It's a moment that makes your heart skip a beat. You're doing some yard maintenance and you see something move out of the corner of your eye: it's an injured baby bird that has fallen out of its nest. Now what do you do?

Welcome to Fledgling Season

The Center for Wildlife in Cape Neddick, Maine says for the most part you should do nothing because there's a really good chance that baby bird is fine and doing exactly what it is supposed to be doing.

Think Twice Before Rescuing Baby Birds
Fledgling Robin (Getty Images)
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The wildlife conservation and education organization recently posted a video (from literally their own backyard) as a "teaching opportunity" which shows what looks like a flustered and injured helpless baby bird along with a reminder that this scene is usually pretty normal and perfectly fine. That's because this time of year is when many baby birds are in what is called the fledgling stage.

I would 100% think this was a wildlife emergency and start calling animal emergency services!

To some, it may look like this little bird is injured or orphaned but they are actually just in the midst of a very important stage of life… the fledgling stage!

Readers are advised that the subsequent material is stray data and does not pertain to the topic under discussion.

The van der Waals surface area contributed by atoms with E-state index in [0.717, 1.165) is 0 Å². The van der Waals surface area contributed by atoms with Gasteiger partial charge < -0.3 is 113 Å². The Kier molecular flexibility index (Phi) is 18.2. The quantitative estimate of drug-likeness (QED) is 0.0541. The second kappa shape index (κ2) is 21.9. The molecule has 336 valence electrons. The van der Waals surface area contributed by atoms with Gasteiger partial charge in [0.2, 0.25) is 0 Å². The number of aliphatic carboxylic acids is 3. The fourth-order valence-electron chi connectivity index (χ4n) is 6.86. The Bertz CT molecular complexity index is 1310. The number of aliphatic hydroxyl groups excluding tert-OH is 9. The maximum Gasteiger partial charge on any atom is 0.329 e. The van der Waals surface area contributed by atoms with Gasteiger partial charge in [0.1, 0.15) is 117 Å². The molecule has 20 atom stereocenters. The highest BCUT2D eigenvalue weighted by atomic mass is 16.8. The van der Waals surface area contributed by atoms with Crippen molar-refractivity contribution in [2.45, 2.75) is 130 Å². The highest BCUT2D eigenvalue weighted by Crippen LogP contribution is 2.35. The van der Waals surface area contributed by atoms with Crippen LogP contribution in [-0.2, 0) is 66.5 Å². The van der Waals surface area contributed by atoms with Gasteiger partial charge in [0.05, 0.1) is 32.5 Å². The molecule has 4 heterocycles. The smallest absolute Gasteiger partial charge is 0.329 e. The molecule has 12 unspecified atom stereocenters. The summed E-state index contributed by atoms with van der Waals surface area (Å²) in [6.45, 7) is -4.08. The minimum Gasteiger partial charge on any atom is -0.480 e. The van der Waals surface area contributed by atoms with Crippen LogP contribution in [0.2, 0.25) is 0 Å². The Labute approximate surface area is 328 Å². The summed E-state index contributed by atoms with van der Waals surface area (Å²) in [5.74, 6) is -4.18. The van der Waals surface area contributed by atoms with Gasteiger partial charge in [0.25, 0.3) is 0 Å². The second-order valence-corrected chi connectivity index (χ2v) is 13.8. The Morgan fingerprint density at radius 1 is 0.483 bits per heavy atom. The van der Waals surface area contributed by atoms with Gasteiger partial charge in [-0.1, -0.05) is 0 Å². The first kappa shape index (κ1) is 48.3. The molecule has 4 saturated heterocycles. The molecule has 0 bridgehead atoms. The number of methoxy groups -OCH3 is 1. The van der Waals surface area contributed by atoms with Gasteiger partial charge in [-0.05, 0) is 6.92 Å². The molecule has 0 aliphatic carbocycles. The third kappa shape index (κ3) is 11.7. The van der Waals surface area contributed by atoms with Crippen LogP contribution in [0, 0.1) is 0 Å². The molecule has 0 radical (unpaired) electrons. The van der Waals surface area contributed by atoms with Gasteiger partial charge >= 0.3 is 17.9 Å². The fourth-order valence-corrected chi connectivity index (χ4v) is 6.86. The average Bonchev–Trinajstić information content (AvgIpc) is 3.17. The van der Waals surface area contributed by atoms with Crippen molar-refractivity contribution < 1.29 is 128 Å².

They note that after leaving the nest, fledgling birds may spend several days on the ground (cue immediate panic) developing their flight skills and little birdy muscles. While you likely won't see them, their parents will remain nearby, checking on and feeding them.

CAUTION: Think Twice Before Trying to Save That 'Injured' Baby Bird
Fledgling towhee bird being fed by parent (Getty Images)
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In fact, the Center for Wildlife noted that this wee little birdy's parents were indeed watching from not too far away.

While it's tempting to intervene, it's important to let fledglings progress naturally through this stage without getting involved, only stepping in if absolutely necessary. I guess that could mean making sure your curious pets don't get involved either.

How Do You Know if a Baby Bird Is in Fledgling Stage?

If you know there are nests near your house with baby birds, take note of when you first hear or see them. This can help ease your worries. According to Mass Audubon, a fledgling bird is 13-14 days old or older and usually fully feathered, though it might still look a bit—without being mean—rough around the edges. With its tail and feathers still a little short, it likely won't be able to fly yet (which might trigger your panic), but it can get around by jumping, walking, and "fluttering."

After all, you wouldn't be a baby bird without doin' some flutterin'. Watch the fledgling video star below do exactly that in the Center for Wildlife's video.

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